For the modern ethnic group, see Naga people. For other uses, see Naga (disambiguation).
Hoysala sculpture of a naga couple in Halebidu
Grouping Legendary creature
Sub grouping Water deity, Tutelary deity, Snake deity
Similar creatures Dragon, Mermaid
Mythology Indian mythology
Other name(s) Nāgī or Nāgiṇī
Country India
Region South Asia, Southeast Asia
Habitat Lakes, Rivers, Ponds, Sacred groves and Caves
Vishnu resting on Ananta-Shesha, with consort Lakshmi
Naga stone worship at Hampi
Nag temple at Baba Dhansar, Reasi district, Jammu & Kashmir

Nāga (IAST: nāgá; Devanāgarī: नाग) is the Sanskrit and Pali word for a deity or class of entity or being, taking the form of a very great snake—specifically the king cobra, found in Indian religions, mainly Hinduism, Buddhism and Jainism. A female nāga is a nāgī or nāgiṇī.[1]


Wikispecies has information related to: Naja naja

In Sanskrit, a nāgá (नाग) is a cobra, the Indian cobra (Naja naja). A synonym for nāgá is phaṇin (फणिन्). There are several words for "snake" in general, and one of the very commonly used ones is sarpá (सर्प). Sometimes the word nāgá is also used generically to mean "snake".[2] The word is cognate with English 'snake', Germanic: *snēk-a-, Proto-IE: *(s)nēg-o- (with s-mobile).[3]


In the great epic Mahabharata, the depiction of nagas tends toward the negative. An epic calls them "persecutors of all creatures", and tells us "the snakes were of virulent poison, great prowess and excess of strength, and ever bent on biting other creatures" (Book I: Adi Parva, Section 20). At some points within the story, nagas are important players in many of the events narrated in the epic, frequently no more evil nor deceitful than the other protagonists, and sometimes on the side of good.

The epic frequently characterizes nagas as having a mixture of human and serpent-like traits. Sometimes it characterizes them as having human traits at one time, and as having serpent-like traits at another. For example, the story of how the naga prince Shesha came to hold the world on his head begins with a scene in which he appears as a dedicated human ascetic, "with knotted hair, clad in rags, and his flesh, skin, and sinews dried up owing to the hard penances he was practising." Brahma is pleased with Shesha, and entrusts him with the duty of carrying the world. At that point in the story, Shesha begins to exhibit the attributes of a serpent. He enters into a hole in the Earth and slithers all the way to bottom, where he then loads the Earth onto his head. (Book I: Adi Parva, Section 36.)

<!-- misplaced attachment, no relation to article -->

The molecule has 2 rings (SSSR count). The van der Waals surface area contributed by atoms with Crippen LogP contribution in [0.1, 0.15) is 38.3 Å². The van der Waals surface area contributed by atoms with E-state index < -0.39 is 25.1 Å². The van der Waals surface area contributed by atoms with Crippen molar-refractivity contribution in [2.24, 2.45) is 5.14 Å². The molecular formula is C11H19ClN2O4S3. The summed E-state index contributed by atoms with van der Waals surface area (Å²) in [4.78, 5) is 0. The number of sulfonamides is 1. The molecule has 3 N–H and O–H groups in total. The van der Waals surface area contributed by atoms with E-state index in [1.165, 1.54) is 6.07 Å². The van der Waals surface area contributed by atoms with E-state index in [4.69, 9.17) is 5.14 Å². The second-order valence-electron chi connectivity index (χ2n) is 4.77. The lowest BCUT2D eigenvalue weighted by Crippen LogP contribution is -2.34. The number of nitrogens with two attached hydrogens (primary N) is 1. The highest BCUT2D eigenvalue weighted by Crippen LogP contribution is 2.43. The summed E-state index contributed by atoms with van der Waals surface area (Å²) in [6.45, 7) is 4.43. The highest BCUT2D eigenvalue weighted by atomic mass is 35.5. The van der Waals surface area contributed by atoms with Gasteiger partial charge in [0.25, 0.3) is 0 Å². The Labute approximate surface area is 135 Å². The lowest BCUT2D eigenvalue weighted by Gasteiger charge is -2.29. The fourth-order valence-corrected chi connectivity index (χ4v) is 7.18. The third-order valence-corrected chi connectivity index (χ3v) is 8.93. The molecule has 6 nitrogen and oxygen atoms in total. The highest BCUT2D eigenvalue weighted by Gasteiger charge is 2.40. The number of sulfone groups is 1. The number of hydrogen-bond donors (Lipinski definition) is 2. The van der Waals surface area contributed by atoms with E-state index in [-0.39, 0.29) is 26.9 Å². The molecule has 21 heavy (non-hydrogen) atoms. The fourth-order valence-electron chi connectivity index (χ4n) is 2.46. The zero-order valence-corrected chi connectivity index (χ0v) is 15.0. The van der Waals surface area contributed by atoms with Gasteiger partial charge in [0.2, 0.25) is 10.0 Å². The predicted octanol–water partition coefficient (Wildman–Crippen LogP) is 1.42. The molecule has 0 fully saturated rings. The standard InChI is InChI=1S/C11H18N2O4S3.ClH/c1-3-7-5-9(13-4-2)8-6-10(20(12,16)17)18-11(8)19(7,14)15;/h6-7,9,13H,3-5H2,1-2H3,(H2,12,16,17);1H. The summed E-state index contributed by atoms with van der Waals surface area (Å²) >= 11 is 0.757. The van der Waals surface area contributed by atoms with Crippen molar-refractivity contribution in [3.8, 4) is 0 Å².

Enmity with Garuda

The great nemesis of the nagas in the Mahabharata is the gigantic eagle-king Garuda. Garuda and the nagas began life as cousins. The sage Kashyapa had two wives (amongst his 13 wives, all prajapati Daksha's daughters), Kadru and Vinata, the former of whom desired many offspring, and the latter of whom desired few but powerful offspring. Each got her wish. Kadru laid 1000 eggs which hatched into snakes, and Vinata laid two, which hatched into the charioteer of Surya the sun god and Garuda. Through a foolish bet, Vinata became enslaved to her sister, and as a result Vinata's son Garuda was required to do the bidding of the snakes. Though compliant, he chafed and built up a grudge that he would never relinquish. When he asked the snakes what he would have to do in order to release his mother, Vinata, from her bondage, they told him he would have to bring them amrita, the elixir of immortality. Garuda stole the elixir from the gods and brought it to the serpents in fulfillment of their requirement, but through a ruse prevented them from partaking of it and achieving immortality. From that point onward, he regarded them as enemies and as food. (Book I: Adi Parva, Sections 16ff.)


Manasa, the goddess of serpents

Kadru, the ancestral mother of snakes, made a bet with her sister Vinata, the stakes being that the loser would be enslaved to the winner. Eager to secure victory, Kadru requested the cooperation of her offspring in order to fix the bet so that Kadru would win. When her offspring balked at the request, Kadru grew angry and cursed them to die a fiery death in the snake-sacrifice of King Janamejaya, the son of Parikshit, who was the son of Abhimanyu the son of Arjuna. The king of the snakes Vasuki was aware of the curse, and knew that his brethren would need a hero to rescue them from it. He approached the renowned ascetic Jaratkaru with a proposal of marriage to a snake-goddess, Manasa, Vasuki's own sister. Out of the union of the ascetic and the snake-maiden was born "a son of the splendor of a celestial child." This son was named Astika, and he was to be the savior of the snakes.

In accordance with Kadru's curse, Janamejaya prepared a snake sacrifice of a type described in the scriptures, the Puranas. He erected a sacrificial platform and hired priests and other professionals needed for the rites. Following the proper form, the priests lit the sacrificial fire, duly fed it with clarified butter, uttered the required mantras, and began calling the names of snakes. The power of the rite was such that the named snakes were summoned to the fire and were consumed by it. As the sacrifice took on genocidal proportions, Astika came to the rescue. He approached Janamejaya and praised the sacrifice in such eloquent terms that the king offered to grant him a boon of his choosing. Astika promptly requested that the sacrifice be terminated. Though initially regretful of his offer, Janamejaya was true to his word, and the sacrifice came to an end. (Book I: Adi Parva, Sections 13-58.)